Taken from the HSE website,
"A Dorset farm owner and his two businesses have been fined for serious safety failings after a 29 year-old worker died following exposure to toxic gases.
"Matthew Pitt and David Bartlett were exposed to toxic gases during maintenance of an anaerobic digestion (AD) plant...... Mr Pitt and Mr Bartlett, both from Sturminster Newton, were tasked with opening the roof of the digester tank to free a stirring mechanism which had stopped moving due to a crust forming in the tank. As they did so, they were engulfed by toxic hydrogen sulphide gas.
"Both men lost consciousness and when Mr Bartlett came round he found Mr Pitt lying next to him but could not get a response. He alerted other people on site to get help and an ambulance was called. Two paramedics and two other farmworkers also suffered from the effects of the fumes. Mr Pitt was later declared dead without having regained consciousness.
An investigation by the Health and Safety Executive (HSE) found a number of unsafe practices and failings during both the construction and operation phases of the AD plant.....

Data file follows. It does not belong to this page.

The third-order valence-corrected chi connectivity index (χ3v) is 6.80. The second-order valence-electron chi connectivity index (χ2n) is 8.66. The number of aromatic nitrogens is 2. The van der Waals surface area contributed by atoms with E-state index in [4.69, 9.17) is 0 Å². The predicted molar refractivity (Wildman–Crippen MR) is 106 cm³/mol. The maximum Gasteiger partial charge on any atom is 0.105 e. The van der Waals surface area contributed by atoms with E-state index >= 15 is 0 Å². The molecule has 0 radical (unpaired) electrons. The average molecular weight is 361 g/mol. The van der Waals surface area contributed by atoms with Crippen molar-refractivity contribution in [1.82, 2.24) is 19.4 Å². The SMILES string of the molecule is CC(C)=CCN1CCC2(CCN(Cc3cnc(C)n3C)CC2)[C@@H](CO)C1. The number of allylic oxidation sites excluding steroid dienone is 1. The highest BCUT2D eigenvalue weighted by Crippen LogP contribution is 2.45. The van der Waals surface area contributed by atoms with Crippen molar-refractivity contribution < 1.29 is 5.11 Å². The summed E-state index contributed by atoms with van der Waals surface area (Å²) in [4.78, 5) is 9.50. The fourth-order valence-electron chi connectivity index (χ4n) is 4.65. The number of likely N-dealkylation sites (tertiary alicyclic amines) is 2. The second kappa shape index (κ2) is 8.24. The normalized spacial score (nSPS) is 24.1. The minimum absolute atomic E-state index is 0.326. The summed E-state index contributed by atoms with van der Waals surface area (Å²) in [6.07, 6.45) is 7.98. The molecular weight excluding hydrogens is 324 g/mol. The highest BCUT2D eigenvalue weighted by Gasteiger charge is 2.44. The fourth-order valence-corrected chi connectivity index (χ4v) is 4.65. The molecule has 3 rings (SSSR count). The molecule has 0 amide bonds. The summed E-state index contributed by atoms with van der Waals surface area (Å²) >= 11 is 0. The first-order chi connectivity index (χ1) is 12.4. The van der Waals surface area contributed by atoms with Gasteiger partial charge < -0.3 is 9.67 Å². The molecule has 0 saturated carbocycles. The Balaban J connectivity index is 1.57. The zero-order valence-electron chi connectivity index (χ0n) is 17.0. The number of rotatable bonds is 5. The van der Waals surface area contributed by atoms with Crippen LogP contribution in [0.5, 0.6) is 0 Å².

"Workers were not trained to remove the roof and did not recognise that the removal of the roof was a specialist job. The risks from substances generated in the AD process, including explosion and exposure to toxic gases, were poorly understood.
Work at height during the removal of the roof was also carried out without adequate safety precautions.
The investigation identified that a previous similar incident had never been reported to HSE. On 1 August 2008 farm worker Joerg Grondke fell unconscious after he was exposed to toxic gas when he was replacing the clamps that held the roof seal in place.
While masks were supplied after the 2008 incident workers were never trained in their use and they were taken off once the roof was removed in the mistaken belief that the danger had passed. The masks were also not face-fitted or properly maintained.
"Matthew Pitt’s mother, Janet Pitt, said:
" “I have still not come to terms with the loss of our son. Matthew was not just a son, but a best buddy too. We were a close-knit farming family that did everything together. We lived, worked hard and played together. All that has ended and although we carry on with our lives, behind the strong exterior lies broken hearts that will never be mended.” "
More information about this incident can be found on the HSE website.
Information on the process of anaerobic digestion can be found here.